Treaty is of provisional character and shall remain in effect until replaced by another more extensive treaty on European security which shall replace existing treaties and agreements.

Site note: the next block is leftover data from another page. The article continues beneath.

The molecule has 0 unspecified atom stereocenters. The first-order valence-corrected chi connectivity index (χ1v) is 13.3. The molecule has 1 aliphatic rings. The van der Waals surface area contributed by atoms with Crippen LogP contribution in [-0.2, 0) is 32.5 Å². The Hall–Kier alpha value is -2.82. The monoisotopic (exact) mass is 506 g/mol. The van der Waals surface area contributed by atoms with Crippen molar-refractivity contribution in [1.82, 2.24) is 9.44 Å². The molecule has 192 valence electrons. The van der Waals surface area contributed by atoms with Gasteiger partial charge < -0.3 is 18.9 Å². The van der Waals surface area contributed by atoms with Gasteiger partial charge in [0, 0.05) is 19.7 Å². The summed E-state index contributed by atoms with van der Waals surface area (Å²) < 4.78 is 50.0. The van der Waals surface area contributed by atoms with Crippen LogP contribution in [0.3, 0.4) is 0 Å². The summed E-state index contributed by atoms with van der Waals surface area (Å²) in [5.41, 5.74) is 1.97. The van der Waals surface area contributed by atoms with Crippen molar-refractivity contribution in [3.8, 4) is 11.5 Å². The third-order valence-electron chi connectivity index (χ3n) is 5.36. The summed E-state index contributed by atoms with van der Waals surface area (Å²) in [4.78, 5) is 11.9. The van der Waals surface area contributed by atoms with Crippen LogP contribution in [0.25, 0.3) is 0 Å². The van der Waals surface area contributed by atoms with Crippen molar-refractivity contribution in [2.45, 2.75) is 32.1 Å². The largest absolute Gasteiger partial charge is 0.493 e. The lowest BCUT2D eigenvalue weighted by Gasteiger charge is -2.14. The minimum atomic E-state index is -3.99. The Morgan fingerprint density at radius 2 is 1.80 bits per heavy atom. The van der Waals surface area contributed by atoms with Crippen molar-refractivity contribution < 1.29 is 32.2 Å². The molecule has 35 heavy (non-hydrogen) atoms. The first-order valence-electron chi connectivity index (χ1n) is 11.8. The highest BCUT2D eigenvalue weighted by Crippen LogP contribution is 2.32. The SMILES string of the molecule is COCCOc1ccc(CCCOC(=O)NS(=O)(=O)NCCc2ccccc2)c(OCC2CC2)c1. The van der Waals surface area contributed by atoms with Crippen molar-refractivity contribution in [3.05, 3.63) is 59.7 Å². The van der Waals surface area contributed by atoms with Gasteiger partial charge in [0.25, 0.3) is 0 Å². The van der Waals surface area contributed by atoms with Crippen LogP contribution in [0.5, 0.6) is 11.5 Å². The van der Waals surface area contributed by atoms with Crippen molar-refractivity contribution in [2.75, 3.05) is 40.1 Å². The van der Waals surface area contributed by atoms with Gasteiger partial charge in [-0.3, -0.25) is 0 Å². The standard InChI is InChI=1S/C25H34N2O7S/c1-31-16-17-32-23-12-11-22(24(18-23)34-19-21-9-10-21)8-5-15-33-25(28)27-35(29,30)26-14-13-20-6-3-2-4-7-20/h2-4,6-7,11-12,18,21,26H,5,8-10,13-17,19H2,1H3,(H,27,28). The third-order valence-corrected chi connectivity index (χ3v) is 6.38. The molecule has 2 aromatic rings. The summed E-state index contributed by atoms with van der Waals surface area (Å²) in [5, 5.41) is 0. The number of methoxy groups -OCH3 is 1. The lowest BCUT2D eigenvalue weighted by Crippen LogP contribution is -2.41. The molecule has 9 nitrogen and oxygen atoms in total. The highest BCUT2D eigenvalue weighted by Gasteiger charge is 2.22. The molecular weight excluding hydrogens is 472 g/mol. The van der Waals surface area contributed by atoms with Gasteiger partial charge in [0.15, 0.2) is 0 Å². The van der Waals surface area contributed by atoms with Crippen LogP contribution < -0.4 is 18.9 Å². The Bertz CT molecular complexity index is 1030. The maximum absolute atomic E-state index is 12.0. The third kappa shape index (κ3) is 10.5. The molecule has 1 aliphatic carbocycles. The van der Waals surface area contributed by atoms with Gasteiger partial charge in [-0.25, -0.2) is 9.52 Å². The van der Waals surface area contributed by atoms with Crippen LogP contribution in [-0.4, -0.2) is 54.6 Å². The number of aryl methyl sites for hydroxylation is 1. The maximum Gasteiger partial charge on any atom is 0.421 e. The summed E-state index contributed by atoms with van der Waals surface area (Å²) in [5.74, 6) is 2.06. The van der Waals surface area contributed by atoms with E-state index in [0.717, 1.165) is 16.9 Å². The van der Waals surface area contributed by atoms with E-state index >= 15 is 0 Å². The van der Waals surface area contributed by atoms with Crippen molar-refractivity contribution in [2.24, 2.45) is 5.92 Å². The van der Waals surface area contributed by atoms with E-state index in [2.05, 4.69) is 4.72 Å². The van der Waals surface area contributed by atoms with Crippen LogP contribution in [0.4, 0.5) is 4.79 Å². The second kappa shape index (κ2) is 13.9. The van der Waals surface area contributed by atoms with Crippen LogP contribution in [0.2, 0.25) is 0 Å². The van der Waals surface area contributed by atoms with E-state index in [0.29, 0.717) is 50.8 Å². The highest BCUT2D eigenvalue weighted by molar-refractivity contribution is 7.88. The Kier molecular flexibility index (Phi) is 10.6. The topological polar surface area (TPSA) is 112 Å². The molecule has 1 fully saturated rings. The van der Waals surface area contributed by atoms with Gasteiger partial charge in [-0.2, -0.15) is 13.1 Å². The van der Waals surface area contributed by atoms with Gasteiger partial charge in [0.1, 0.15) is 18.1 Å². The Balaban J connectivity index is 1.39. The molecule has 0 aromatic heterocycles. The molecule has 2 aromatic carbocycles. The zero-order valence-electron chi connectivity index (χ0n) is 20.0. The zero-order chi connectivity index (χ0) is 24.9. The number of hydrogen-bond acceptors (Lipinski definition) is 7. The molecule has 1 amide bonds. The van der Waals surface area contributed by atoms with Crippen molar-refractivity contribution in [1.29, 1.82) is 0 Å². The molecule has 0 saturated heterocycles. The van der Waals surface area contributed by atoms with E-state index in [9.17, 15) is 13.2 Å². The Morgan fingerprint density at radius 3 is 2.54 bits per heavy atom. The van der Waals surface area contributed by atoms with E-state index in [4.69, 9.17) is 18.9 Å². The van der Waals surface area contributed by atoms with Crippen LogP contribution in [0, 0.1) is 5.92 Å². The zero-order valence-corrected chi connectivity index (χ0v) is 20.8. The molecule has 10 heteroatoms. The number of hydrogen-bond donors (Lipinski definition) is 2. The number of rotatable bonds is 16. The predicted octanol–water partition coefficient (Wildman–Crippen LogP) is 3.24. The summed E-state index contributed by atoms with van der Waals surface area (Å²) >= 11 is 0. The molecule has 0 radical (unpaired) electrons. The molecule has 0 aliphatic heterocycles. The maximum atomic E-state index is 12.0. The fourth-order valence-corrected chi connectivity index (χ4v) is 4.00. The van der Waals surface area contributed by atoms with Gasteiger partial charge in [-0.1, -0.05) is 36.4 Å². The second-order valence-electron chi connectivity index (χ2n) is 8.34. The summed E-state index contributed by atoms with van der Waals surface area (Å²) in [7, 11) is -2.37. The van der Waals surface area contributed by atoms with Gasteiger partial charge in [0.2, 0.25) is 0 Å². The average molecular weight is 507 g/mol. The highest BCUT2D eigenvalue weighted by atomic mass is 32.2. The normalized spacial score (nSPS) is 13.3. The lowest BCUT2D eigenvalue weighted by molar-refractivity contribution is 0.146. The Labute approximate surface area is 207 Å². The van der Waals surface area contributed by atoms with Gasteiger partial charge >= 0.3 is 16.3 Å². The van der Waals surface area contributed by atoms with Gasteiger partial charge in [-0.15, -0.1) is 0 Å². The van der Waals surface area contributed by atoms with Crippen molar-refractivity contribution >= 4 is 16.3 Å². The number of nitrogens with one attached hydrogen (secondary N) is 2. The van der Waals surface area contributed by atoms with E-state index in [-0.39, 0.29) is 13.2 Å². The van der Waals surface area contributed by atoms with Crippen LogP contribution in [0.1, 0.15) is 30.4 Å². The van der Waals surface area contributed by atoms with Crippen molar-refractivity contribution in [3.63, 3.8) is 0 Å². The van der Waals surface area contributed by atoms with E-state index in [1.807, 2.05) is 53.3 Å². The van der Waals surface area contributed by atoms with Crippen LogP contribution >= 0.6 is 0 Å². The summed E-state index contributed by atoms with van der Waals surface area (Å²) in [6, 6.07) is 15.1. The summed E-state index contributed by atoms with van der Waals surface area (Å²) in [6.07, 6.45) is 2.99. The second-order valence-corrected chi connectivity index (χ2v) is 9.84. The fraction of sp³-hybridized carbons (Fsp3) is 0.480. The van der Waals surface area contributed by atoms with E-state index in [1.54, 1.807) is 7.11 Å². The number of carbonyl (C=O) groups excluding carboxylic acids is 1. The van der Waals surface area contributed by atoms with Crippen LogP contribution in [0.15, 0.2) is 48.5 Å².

In written statement (text cabled Secto 1094), Molotov explained that Soviet Government in submitting this proposal proceeds from premise that “afterwards” existing treaties and agreements (NATO, WEU and Warsaw) shall become ineffective and military groupings based on them liquidated. He said Soviet Government proposes neither concrete term of validity for treaty outlined above nor specific time for its replacement by more extensive all European treaty. Soviet Government finds it possible merely mention that treaty proposed here will remain in force until replaced by broader treaty which in turn will provide for dissolution existing treaties and agreements. Molotov also expressed concern for security countries which suffered heavily from German aggression, mentioning specifically Poland, Czechoslovakia, Yugoslavia and Greece. In passing he pointed out Western security proposals failed indicate whether states bordering Germany included. He asked for clarification on this point.